Germany's U-boat "think tank" miscalculated the Allies' ability to keep up their food production despite major losses of ships and the grain they were carrying at sea. Here historian Holger Herwig of the University of Calgary gets to the nub of the error.
Most critically of all, Holtzendorff and his experts showed a glaring inability to synthesize accurately the bulk of statistical materials on British wheat, grain, and agricultural conditions. For Britain, they assumed that there was no alternative to wheat, thus overlooking other cereal grains almost entirely. Additionally, they failed to recognize that the British planted only 43 acres of wheat per 1,000 population (compared to 308 acres in Germany and 468 acres in France). Overall, the British had been so secure in the belief that the Royal Navy could at all times guarantee food imports that there were fewer acres devoted to cultivated crops in 1915 than there had been before 1913.
Obviously, cultivation could be increased greatly. Most dramatically, the Food Production Department under a Cultivation of Lands Order in 1917 gave county officials the power to force farmers to put about 1 million acres of grasslands under the plow; a similar increase was implemented in 1918; and another was planned for 1919. While this reduced meat stocks by as much as 24 percent, it enhanced net food output by 2.3 million tons. Urban "garden allotments" increased that figure by another 1 million tons. In 1918, which brought the most inclement harvest season in years, wheat production was up over peacetime levels by 1 million tons, oats by 1.4 million, and potatoes by 2.6 million. Recent investigations suggest that Britain turned almost 4 million acres of common and grasslands into grain and vegetable fields over the last two years of the war.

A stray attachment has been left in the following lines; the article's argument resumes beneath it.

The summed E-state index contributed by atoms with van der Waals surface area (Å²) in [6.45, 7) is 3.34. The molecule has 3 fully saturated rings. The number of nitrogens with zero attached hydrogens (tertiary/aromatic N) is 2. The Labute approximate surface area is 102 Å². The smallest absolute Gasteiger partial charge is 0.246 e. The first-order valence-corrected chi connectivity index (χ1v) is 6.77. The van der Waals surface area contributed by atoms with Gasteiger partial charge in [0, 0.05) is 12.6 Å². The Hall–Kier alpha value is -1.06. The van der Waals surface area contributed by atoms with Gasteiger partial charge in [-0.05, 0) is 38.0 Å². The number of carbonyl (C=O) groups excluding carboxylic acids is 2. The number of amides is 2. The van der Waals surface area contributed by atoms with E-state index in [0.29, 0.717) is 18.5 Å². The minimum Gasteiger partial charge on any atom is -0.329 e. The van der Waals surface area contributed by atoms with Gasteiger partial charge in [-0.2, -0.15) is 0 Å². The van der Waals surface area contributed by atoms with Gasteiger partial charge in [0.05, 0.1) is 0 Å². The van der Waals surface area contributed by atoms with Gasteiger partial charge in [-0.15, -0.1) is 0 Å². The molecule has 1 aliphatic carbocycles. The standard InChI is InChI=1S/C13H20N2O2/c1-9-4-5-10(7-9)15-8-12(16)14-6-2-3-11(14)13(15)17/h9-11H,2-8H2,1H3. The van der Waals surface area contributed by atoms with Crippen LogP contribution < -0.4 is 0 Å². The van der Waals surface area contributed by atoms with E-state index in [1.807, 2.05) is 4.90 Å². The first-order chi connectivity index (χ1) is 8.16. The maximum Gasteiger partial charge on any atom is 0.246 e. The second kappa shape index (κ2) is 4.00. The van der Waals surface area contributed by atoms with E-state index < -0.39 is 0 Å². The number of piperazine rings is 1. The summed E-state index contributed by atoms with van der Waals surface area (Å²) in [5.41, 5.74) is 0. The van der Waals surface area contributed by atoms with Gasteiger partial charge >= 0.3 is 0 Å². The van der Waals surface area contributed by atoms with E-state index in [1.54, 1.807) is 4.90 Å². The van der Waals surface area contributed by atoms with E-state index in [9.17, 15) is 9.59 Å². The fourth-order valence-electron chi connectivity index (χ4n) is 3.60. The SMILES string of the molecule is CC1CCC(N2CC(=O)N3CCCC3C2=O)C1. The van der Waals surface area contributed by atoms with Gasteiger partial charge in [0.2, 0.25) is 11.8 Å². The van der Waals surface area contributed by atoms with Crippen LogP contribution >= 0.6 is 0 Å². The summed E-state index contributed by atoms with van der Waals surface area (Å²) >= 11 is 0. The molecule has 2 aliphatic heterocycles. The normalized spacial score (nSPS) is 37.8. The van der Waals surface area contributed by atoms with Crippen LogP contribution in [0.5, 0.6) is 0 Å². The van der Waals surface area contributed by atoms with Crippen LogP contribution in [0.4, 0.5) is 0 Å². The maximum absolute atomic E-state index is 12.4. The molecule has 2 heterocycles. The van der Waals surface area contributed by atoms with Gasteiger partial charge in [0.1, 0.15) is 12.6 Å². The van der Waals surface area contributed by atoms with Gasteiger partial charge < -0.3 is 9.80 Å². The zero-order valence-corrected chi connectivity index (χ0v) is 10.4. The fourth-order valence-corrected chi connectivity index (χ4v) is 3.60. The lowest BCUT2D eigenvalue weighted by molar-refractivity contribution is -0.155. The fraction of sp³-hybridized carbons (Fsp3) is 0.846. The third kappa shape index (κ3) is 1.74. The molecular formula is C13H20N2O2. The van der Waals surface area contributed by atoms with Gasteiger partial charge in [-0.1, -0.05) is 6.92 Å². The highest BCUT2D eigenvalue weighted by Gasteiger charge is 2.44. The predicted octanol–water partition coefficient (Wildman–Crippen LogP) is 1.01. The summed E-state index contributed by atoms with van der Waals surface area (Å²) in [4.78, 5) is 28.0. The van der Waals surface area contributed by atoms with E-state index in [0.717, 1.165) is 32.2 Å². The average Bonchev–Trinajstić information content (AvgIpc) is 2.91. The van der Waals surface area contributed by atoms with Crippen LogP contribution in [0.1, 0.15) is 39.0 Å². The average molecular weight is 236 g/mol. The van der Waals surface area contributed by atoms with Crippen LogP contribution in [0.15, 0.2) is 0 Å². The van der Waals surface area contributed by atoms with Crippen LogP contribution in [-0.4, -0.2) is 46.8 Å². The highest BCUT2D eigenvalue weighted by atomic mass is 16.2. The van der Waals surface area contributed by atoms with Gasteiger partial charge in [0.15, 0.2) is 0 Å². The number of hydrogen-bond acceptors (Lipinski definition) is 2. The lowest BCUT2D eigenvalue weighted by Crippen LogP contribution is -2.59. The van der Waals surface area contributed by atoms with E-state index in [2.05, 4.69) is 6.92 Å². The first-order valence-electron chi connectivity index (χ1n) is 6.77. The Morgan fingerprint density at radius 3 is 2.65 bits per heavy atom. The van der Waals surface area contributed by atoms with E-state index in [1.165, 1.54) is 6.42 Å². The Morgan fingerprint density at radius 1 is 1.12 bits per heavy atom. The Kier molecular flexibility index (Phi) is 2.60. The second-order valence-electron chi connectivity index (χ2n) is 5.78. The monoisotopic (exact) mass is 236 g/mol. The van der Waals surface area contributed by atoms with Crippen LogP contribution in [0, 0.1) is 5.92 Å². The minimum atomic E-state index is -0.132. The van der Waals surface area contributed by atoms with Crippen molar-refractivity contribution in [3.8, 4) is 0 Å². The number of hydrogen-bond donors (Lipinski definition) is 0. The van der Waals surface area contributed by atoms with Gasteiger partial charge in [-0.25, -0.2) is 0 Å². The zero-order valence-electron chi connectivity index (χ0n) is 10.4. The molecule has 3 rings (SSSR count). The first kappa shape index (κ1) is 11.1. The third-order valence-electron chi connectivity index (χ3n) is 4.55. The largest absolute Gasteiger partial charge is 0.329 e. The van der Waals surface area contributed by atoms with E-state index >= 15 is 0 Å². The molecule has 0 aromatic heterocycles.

Another cardinal miscalculation by Admiralty Staff planners was in the area of United States grain production. By assuming 1916 wheat output of 640 million bushels to be the norm, they failed to appreciate that 1916 was an off-year due to crop failure already occasioned in part by wheat rust. Normal annual production in 1913, 1914, and 1915 had been 900 million bushels. Thus, while the 1917 wheat crop remained almost the same as that of 1916, the 1918 output again rose to normal levels (921 million bushels). The rye harvest steadily increased from 47.4 million bushels in 1916 to 62.9 million in 1917, and to 91 million in 1918. American wheat and rye exports in 1917-8 stood at almost 1 million tons over prewar levels. Moreover, the "total war" advocates in Berlin conveniently overlooked that the carryover from the 1915 wheat crop on 1 July 1916 stood at 179 million bushels, and that as late as 1 July 1917, it still measured 55.9 million.
From: Total Rhetoric, Limited War: Germany's U-Boat Campaign 1917–1918; Journal of Military and Strategic Studies; Vol 1, Number 1, 1998